Winnipeg Free Press - PRINT EDITION

It's high time to end crackdown on head shops

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In every city, town and rural area in Manitoba this morning, many of your fellow citizens are self-administering a mind-altering substance -- and authorities aren't doing a thing about it.

Inside the privacy of their homes, on their way to work and even in public places, hundreds of thousands of Manitobans are consuming a xanthine alkaloid that stimulates the central nervous system.

This white, crystalline substance increases pressure on the eyes, raises anxiety levels and interferes with a key brain chemical known as adenosine. In severe cases, it can even cause heart palpitations and cardiac arrest.

The drug in question is the most widely used psychoactive substance known to humankind. It is, of course, caffeine, which is entirely legal in Canada. It's also mostly harmless and generally unregulated.

The way we treat caffeine is highly instructive, especially considering how we treat other psychoactive substances.

THC, the main active ingredient in marijuana, is also mostly harmless, an overwhelming body of medical and social science has found. Yet marijuana is illegal and only regulated in its medicinal form, consumed primarily by chronic pain sufferers and cancer patients.

Given that marijuana is illegal, it stands to reason authorities continue to arrest and prosecute anyone involved in its production and distribution. What doesn't make sense is a crackdown on the retailers of marijuana-smoking paraphernalia.

The primary reason marijuana producers and distributors are prosecuted is not to prevent the substance from ending up in the hands of consumers, who represent a broad spectrum of otherwise law-abiding society. After all, roughly one in two Canadians has tried smoking weed, at some point.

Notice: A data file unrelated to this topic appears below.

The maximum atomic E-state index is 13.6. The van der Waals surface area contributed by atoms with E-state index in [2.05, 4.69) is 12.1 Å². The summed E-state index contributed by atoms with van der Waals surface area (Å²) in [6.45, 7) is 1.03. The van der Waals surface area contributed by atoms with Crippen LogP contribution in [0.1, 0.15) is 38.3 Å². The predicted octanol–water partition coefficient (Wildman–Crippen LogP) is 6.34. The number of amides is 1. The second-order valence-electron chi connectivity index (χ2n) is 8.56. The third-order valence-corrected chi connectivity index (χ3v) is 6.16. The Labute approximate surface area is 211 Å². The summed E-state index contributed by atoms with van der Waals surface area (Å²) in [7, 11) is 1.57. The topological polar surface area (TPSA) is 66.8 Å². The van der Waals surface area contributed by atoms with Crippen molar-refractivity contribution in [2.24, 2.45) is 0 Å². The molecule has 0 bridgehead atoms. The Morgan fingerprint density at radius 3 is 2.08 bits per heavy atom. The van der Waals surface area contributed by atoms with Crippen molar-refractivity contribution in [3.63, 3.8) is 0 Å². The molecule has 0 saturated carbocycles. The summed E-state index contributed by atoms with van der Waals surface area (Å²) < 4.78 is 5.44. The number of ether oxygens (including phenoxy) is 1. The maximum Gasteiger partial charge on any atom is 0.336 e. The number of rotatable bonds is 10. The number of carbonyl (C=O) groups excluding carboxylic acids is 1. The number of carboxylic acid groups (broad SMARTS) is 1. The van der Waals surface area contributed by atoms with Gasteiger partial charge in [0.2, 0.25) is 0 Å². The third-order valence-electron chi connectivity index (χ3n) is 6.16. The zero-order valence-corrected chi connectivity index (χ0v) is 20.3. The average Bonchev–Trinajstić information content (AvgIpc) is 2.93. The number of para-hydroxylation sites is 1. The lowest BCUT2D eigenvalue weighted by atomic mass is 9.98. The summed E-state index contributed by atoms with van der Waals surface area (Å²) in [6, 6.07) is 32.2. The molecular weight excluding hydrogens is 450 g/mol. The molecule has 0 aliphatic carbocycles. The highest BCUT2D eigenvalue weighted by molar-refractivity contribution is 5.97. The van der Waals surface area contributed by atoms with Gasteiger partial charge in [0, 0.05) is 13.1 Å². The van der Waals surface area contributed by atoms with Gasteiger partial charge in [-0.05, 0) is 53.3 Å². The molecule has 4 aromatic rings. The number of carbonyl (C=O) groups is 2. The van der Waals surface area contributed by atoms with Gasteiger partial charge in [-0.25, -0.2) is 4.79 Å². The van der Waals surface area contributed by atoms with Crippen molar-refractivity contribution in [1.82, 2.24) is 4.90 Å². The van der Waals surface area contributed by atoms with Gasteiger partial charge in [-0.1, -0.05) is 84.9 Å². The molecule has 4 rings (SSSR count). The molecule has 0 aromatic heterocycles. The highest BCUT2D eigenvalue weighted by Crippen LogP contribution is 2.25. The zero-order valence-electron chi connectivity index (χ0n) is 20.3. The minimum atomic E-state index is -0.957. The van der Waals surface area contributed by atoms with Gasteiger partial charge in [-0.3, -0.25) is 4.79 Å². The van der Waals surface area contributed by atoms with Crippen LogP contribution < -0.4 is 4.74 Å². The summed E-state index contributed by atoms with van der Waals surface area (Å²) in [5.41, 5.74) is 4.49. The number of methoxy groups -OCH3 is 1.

Rather, marijuana is seized to deprive organized crime of a revenue stream, one that can be used to finance far more noxious and destructive illegal activities. This is the primary harm caused to society by marijuana production and distribution.

Secondary harms include the loss of tax revenue to the state and the expense of devoting precious police resources to marijuana-related investigations.

No politician can credibly argue marijuana consumption itself is a serious public health or safety issue. Yet the City of Winnipeg is taking action against retailers who sell the physical means of consuming marijuana -- pipes, bongs and other instruments used to smoke pot.

This is absurd. Logically, it's akin to engaging in a crackdown on the retailers of coffee cups or teapots in a society that decided to render caffeine illegal.

Over the past couple of months, Winnipeg police have raided four Winnipeg head shops.

In a carefully worded statement issued last week, the police denied engaging in a crackdown. Rather, they maintain they're responding to complaints about these shops, which some citizens consider a blight upon their neighbourhoods.

There are many legal businesses some Winnipeggers will not appreciate, let alone tolerate near their homes or schools. Undesirable businesses include porn retailers, pawn shops and non-therapeutic body-rub establishments.